This is an evaluation of a person’s intelligence, cognition, behavior and functionality for fit to work or study clearance, for immigration purposes, and pre-operative baseline screening.
This program uses evidence-based interventions to improve cognition and learn coping strategies in individuals with cognitive impairment due to various conditions. The goals of the program are tailored to suit each individual’s needs. They can include maximizing safety, daily functioning, independence, and quality of life.
This form of therapy involves helping an individual understand how thoughts and feelings influence behavior. It has been shown to be effective in managing neuropsychiatric conditions like chronic insomnia, depression, anxiety, and others.
Difficulties in verbal and nonverbal communication may arise from various neurological conditions. This program uses evidence-based interventions to improve those communication difficulties.
This is a program designed to increase vocal intensity and maximize phonatory and respiratory functions of individuals with Parkinson’s disease.
This intervention is used for those with speech production disorders brought by various neurological conditions.
The following tests, available at St. Luke’s Medical Center, are recommended as part of the initial evaluation of cognitive impairment. These are according to international guidelines based on years of research.
A cranial MRI is recommended because it identifies structural brain diseases that can cause cognitive impairment. Some of these conditions may be urgent such as a tumor or normal pressure hydrocephalus. It may also aid in the detection of early Alzheimer’s disease by identifying characteristic medial temporal lobe atrophy.4 The cranial MRI dementia protocol at St. Luke’s Medical Center is currently the only protocol in the country that measures the hippocampal volume using the NeuroQuant(R) software and compares it against a normative database.5 This is important as visual scoring of medial temporal atrophy may have inter- and intra-rater variability. The presence of hippocampal atrophy indicates neurodegeneration and supports a diagnosis of a neurodegenerative process like Alzheimer’s disease.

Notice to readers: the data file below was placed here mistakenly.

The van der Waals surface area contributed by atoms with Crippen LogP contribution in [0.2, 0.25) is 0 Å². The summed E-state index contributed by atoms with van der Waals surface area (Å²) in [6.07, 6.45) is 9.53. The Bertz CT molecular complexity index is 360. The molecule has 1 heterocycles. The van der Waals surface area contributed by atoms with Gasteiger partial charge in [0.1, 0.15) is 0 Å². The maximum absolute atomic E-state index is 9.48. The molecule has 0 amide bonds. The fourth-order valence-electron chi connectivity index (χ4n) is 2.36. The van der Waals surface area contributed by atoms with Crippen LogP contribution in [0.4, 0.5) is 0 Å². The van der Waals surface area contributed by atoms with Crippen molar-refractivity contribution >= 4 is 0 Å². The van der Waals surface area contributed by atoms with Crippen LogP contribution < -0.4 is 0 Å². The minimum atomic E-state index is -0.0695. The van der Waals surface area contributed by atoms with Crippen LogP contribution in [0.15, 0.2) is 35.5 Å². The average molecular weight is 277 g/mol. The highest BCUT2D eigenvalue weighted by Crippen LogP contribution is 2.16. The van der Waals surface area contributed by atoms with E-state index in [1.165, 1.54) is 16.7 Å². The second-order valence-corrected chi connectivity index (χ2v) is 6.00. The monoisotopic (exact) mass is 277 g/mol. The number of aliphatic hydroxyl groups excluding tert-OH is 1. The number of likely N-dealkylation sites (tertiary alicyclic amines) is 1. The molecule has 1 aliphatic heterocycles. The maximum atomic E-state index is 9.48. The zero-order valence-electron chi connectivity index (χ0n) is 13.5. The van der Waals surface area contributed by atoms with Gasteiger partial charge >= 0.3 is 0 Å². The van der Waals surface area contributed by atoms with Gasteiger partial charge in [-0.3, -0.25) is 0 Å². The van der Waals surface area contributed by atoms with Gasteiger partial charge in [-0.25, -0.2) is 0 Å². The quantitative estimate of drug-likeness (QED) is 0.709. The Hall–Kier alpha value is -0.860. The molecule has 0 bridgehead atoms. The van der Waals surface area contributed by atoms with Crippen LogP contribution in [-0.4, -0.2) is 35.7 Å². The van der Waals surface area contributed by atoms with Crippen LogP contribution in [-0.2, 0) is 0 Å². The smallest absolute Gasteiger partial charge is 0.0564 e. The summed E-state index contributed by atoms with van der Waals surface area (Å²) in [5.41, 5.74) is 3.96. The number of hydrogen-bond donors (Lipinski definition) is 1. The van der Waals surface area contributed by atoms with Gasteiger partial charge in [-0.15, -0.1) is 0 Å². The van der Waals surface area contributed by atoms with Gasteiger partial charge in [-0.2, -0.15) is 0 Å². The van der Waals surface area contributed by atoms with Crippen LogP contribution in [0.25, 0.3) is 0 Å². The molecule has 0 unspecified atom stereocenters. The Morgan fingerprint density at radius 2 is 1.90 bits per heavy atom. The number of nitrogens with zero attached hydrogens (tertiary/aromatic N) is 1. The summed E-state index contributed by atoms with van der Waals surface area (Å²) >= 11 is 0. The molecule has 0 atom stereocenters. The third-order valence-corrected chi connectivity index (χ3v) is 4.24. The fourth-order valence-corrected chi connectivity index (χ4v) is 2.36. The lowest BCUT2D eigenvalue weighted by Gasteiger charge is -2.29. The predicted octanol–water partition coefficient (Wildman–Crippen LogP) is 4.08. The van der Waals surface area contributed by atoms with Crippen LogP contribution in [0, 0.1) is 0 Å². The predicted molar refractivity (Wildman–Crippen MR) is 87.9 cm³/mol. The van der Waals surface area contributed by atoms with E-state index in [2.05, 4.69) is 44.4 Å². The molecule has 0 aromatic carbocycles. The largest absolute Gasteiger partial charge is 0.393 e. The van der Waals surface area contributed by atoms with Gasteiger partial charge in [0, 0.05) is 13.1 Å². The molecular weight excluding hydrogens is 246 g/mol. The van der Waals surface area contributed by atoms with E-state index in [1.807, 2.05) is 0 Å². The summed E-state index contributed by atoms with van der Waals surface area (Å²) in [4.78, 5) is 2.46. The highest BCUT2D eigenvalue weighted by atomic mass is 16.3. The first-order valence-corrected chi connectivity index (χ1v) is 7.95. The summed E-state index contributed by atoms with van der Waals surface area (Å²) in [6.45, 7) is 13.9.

This test measures the presence of amyloid in the blood. Amyloid is a protein that has been shown to be deposited in the brain of patients with AD and has also been implicated in the pathophysiology of other neurodegenerative diseases like dementia with Lewy bodies. Its value is in establishing support for the underlying etiology of the clinical syndrome in an individual with mild cognitive impairment (MCI). Establishing etiology is important in choosing the correct therapy, particularly when more effective treatments become available. It is also important in determining the likelihood of progression of cognitive and functional decline in an individual with MCI to a more severe stage of impairment or dementia and how fast this progression may occur.6